Following China’s record-breaking military intrusions into Taiwan’s air defense zone in recent days, Taiwan’s president has warned China that Taiwan will do everything it takes to defend itself.
China has flown 145 aircraft into Taiwan’s air defense zone in the last four days, according to Fox News’ Lucas Tomlinson:
China flew 145 aircraft into Taiwan’s air defense zone in past 4 days. Today marked most ever, 52. Four aircraft carriers now exercising in W Pacific — USS Ronald Reagan, USS Carl Vinson and HMS Queen Elizabeth. Japan’s carrier has U.S. F-35s aboard on first day new PM in office.
— Lucas Tomlinson (@LucasFoxNews) October 4, 2021
Today, there’s an article in The Guardian explaining how Taiwan’s president is responding to these Chinese incursions with a warning of her own:
Taiwan is committed to defending its democracy against an increasingly aggressive China, the island’s president has vowed, warning of “catastrophic consequences” for the region should it fall.
The comments from Tsai Ing-wen, in an essay published on Tuesday, came amid record-breaking incursions by Chinese warplanes into its air defence zone. On Tuesday Taiwan’s premier, Su Tseng-chang, said the “over the top” activity violated regional peace, and Taiwan needed to be on alert.
China’s People’s Liberation Army (PLA) has sent nearly 150 planes into Taiwan’s air defence identification (ADIZ) zone in the first four days of October, in what mainland figures and media have labeled a demonstration of strength but which world governments condemned as an act of intimidation and aggression.
Writing for Foreign Affairs magazine, Tsai stressed Taiwan’s desire for peace but said “if its democracy and way of life are threatened, Taiwan will do whatever it takes to defend itself”.
However she also urged other nations to “understand the value of working with Taiwan”, against the broader threat posed by Beijing. “And they should remember that if Taiwan were to fall, the consequences would be catastrophic for regional peace and the democratic alliance system.”
Beijing claims Taiwan as a province in China, and has pledged to take it, by force if necessary. It considers Tsai’s government to be separatists, but she has said Taiwan is already a sovereign nation with no need to declare independence, and has no wish for conflict.
“Amid almost daily intrusions by the People’s Liberation Army, our position on cross-strait relations remains constant: Taiwan will not bend to pressure, but nor will it turn adventurist, even when it accumulates support from the international community,” she said.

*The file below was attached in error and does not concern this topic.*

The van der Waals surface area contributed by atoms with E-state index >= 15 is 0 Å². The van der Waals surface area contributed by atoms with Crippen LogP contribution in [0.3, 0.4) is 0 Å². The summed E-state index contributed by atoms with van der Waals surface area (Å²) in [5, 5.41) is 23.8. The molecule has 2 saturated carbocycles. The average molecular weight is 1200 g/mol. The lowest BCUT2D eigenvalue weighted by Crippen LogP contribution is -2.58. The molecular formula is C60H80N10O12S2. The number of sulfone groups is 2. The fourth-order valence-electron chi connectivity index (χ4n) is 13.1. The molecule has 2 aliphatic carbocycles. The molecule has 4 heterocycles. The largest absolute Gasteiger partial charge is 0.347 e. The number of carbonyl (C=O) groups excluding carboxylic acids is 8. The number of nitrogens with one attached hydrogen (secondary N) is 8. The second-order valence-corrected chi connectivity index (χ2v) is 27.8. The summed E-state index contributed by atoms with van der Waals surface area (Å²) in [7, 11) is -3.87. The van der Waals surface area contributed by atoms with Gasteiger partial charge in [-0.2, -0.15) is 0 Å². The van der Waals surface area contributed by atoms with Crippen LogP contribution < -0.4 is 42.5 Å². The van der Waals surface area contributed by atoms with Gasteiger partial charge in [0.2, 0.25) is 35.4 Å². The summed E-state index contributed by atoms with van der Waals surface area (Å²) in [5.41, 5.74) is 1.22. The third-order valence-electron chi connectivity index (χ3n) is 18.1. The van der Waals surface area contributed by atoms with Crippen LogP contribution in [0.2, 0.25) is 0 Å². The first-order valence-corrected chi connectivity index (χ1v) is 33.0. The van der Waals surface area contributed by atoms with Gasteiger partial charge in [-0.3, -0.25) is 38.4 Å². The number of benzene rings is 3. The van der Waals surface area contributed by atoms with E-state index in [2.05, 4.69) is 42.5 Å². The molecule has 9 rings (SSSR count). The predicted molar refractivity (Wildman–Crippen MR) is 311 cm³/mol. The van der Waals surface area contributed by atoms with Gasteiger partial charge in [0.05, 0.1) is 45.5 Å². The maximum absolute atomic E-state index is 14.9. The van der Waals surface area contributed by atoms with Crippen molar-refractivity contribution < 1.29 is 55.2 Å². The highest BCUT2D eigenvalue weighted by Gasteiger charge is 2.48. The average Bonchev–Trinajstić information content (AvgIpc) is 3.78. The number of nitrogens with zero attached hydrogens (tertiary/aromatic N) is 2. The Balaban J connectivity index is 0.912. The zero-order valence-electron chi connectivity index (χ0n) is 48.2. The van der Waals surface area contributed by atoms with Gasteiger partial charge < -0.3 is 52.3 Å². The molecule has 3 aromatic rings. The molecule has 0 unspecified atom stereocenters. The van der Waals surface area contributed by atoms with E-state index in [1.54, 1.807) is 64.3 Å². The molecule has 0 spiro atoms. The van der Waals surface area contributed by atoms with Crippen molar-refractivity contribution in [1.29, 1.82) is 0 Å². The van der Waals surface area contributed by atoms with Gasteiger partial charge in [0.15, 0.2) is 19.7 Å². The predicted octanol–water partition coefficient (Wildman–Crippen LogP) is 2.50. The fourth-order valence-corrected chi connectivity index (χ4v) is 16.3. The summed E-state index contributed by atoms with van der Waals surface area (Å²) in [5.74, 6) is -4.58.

Few countries formally recognise Taiwan, a situation which Tsai said had compelled Taiwan to think asymmetrically, forming unofficial partnerships and agreements, and contributing to international bodies as a non-state party. With growing ties around the world, Taiwan was an increasingly important democracy, trading partner and global supplier, and a crucial segment of the first island chain, which stretches from northern Japan to Borneo, Tsai said.
“Should this line be broken by force, the consequences would disrupt international trade and destabilise the entire western Pacific,” she said. “In other words, a failure to defend Taiwan would not only be catastrophic for the Taiwanese; it would overturn a security architecture that has allowed for peace and extraordinary economic development in the region for seven decades.”
The Guardian documents several responses to these incursions from allies around the globe, including the US:
On Tuesday, Japan’s foreign minister, Toshimitsu Motegi, said he hoped Taiwan and China were able to resolve the issues peacefully. He said Japan was weighing up possible scenarios in order to make its own preparations.
It followed comments from Australia’s government and the US state department urging Beijing to cease its threats or use of force. The White House also said it was in private communications through diplomatic channels, about China’s actions regarding Taiwan.
Taiwan’s foreign minister announced on Tuesday a group of French senators will visit the island this week.
Taiwan hopes to provide a deterrence to China through strong international ties and investment in its defence capabilities, including arms purchases through the US.
As Tomlinson noted above, there were four aircraft carriers doing exercises in the West Pacific yesterday, including the US, UK and Japan. Here’s a bit more info on that:
Two U.S. carrier strike groups drilled with the United Kingdom’s Carrier Strike Group 21 (CSG21) and a Japanese big-deck warship over the weekend in a major naval exercise in the waters off the southeast of Okinawa, Japan.
The exercise involved six different navies – the U.S Navy, the U.K. Royal Navy, the Japan Maritime Self-Defense Force, the Royal Netherlands Navy, the Royal Canadian Navy and the Royal New Zealand Navy – making up a total of 17 surface ships, which included four aircraft carriers.
I’m certain these exercises aren’t coincidental, but the question is if any country will actually stand behind Taiwan in the event of a Chinese invasion. After seeing Biden kowtow to the Taliban in August and earlier this year off the coast of Ukraine, I have a strong suspicion that China’s communist president sees this as his best chance to invade Taiwan. He understands that a simple threat of war will make Biden cower. If the United States declines to defend Taiwan, the United Kingdom and Japan may follow suit.
He’s also aware that American Democrats have a history of enabling conquest on their watch, as seen by Obama and Biden’s approval of Russia’s annexation of Crimea in 2014.
The point is I doubt President Xi sees these military exercises as much of a threat to any invasion plans he may have, and it wouldn’t surprise me if he begins an invasion of Taiwan in the weeks or months ahead.